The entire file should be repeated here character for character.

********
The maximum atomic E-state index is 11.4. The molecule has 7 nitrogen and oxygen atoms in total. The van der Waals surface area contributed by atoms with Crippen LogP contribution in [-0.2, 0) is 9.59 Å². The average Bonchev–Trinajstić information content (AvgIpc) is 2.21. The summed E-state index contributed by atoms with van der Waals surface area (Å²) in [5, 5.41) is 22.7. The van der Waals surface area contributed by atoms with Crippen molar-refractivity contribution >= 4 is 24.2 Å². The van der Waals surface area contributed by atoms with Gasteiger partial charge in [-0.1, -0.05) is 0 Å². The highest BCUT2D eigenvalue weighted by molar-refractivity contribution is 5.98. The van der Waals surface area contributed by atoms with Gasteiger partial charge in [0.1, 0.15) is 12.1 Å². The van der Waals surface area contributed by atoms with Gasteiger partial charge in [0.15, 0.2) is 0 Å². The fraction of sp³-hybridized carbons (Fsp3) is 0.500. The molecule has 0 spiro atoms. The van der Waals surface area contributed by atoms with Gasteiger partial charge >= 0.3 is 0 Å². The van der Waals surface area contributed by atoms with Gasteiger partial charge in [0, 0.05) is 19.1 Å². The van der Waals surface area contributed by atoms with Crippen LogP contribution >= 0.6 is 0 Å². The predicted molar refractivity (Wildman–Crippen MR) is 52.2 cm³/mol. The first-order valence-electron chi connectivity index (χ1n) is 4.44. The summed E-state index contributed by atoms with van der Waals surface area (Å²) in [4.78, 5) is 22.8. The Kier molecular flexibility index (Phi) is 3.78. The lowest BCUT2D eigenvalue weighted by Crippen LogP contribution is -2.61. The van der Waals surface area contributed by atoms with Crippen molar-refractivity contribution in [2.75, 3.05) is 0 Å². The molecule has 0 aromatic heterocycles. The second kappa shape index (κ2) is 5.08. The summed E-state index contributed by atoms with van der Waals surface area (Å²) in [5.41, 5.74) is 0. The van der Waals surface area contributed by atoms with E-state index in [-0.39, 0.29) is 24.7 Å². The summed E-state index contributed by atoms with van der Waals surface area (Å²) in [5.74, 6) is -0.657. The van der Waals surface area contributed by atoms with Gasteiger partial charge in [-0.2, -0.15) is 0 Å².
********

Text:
The maximum atomic E-state index is 11.4. The molecule has 7 nitrogen and oxygen atoms in total. The van der Waals surface area contributed by atoms with Crippen LogP contribution in [-0.2, 0) is 9.59 Å². The average Bonchev–Trinajstić information content (AvgIpc) is 2.21. The summed E-state index contributed by atoms with van der Waals surface area (Å²) in [5, 5.41) is 22.7. The van der Waals surface area contributed by atoms with Crippen molar-refractivity contribution >= 4 is 24.2 Å². The van der Waals surface area contributed by atoms with Gasteiger partial charge in [-0.1, -0.05) is 0 Å². The highest BCUT2D eigenvalue weighted by molar-refractivity contribution is 5.98. The van der Waals surface area contributed by atoms with Gasteiger partial charge in [0.1, 0.15) is 12.1 Å². The van der Waals surface area contributed by atoms with Gasteiger partial charge in [0.15, 0.2) is 0 Å². The fraction of sp³-hybridized carbons (Fsp3) is 0.500. The molecule has 0 spiro atoms. The van der Waals surface area contributed by atoms with Gasteiger partial charge >= 0.3 is 0 Å². The van der Waals surface area contributed by atoms with Gasteiger partial charge in [0, 0.05) is 19.1 Å². The van der Waals surface area contributed by atoms with Crippen LogP contribution >= 0.6 is 0 Å². The predicted molar refractivity (Wildman–Crippen MR) is 52.2 cm³/mol. The first-order valence-electron chi connectivity index (χ1n) is 4.44. The summed E-state index contributed by atoms with van der Waals surface area (Å²) in [4.78, 5) is 22.8. The Kier molecular flexibility index (Phi) is 3.78. The lowest BCUT2D eigenvalue weighted by Crippen LogP contribution is -2.61. The van der Waals surface area contributed by atoms with Crippen molar-refractivity contribution in [2.75, 3.05) is 0 Å². The molecule has 0 aromatic heterocycles. The second kappa shape index (κ2) is 5.08. The summed E-state index contributed by atoms with van der Waals surface area (Å²) in [5.41, 5.74) is 0. The van der Waals surface area contributed by atoms with E-state index in [-0.39, 0.29) is 24.7 Å². The summed E-state index contributed by atoms with van der Waals surface area (Å²) in [5.74, 6) is -0.657. The van der Waals surface area contributed by atoms with Gasteiger partial charge in [-0.2, -0.15) is 0 Å².